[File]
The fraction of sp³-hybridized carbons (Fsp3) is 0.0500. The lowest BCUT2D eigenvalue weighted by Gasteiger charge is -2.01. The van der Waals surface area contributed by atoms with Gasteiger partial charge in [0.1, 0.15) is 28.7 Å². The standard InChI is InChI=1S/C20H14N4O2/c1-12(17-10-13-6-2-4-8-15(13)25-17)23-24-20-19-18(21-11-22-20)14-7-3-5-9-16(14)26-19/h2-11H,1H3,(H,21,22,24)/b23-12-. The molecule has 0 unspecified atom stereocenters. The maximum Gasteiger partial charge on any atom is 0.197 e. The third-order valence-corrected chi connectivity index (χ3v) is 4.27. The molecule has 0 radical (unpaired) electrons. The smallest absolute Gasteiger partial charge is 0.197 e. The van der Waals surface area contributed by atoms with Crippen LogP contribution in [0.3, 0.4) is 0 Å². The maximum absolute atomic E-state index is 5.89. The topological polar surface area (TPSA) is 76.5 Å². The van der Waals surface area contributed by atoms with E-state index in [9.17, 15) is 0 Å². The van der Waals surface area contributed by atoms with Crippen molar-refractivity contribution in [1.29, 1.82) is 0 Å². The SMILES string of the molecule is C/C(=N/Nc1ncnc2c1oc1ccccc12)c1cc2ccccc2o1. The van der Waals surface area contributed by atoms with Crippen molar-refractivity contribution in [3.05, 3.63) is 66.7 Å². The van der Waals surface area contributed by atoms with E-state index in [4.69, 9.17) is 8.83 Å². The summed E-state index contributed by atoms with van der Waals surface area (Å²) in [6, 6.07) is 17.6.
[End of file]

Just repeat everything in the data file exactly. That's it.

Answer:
The fraction of sp³-hybridized carbons (Fsp3) is 0.0500. The lowest BCUT2D eigenvalue weighted by Gasteiger charge is -2.01. The van der Waals surface area contributed by atoms with Gasteiger partial charge in [0.1, 0.15) is 28.7 Å². The standard InChI is InChI=1S/C20H14N4O2/c1-12(17-10-13-6-2-4-8-15(13)25-17)23-24-20-19-18(21-11-22-20)14-7-3-5-9-16(14)26-19/h2-11H,1H3,(H,21,22,24)/b23-12-. The molecule has 0 unspecified atom stereocenters. The maximum Gasteiger partial charge on any atom is 0.197 e. The third-order valence-corrected chi connectivity index (χ3v) is 4.27. The molecule has 0 radical (unpaired) electrons. The smallest absolute Gasteiger partial charge is 0.197 e. The van der Waals surface area contributed by atoms with Crippen LogP contribution in [0.3, 0.4) is 0 Å². The maximum absolute atomic E-state index is 5.89. The topological polar surface area (TPSA) is 76.5 Å². The van der Waals surface area contributed by atoms with E-state index in [9.17, 15) is 0 Å². The van der Waals surface area contributed by atoms with Crippen molar-refractivity contribution in [1.29, 1.82) is 0 Å². The SMILES string of the molecule is C/C(=N/Nc1ncnc2c1oc1ccccc12)c1cc2ccccc2o1. The van der Waals surface area contributed by atoms with Crippen molar-refractivity contribution in [3.05, 3.63) is 66.7 Å². The van der Waals surface area contributed by atoms with E-state index in [4.69, 9.17) is 8.83 Å². The summed E-state index contributed by atoms with van der Waals surface area (Å²) in [6, 6.07) is 17.6.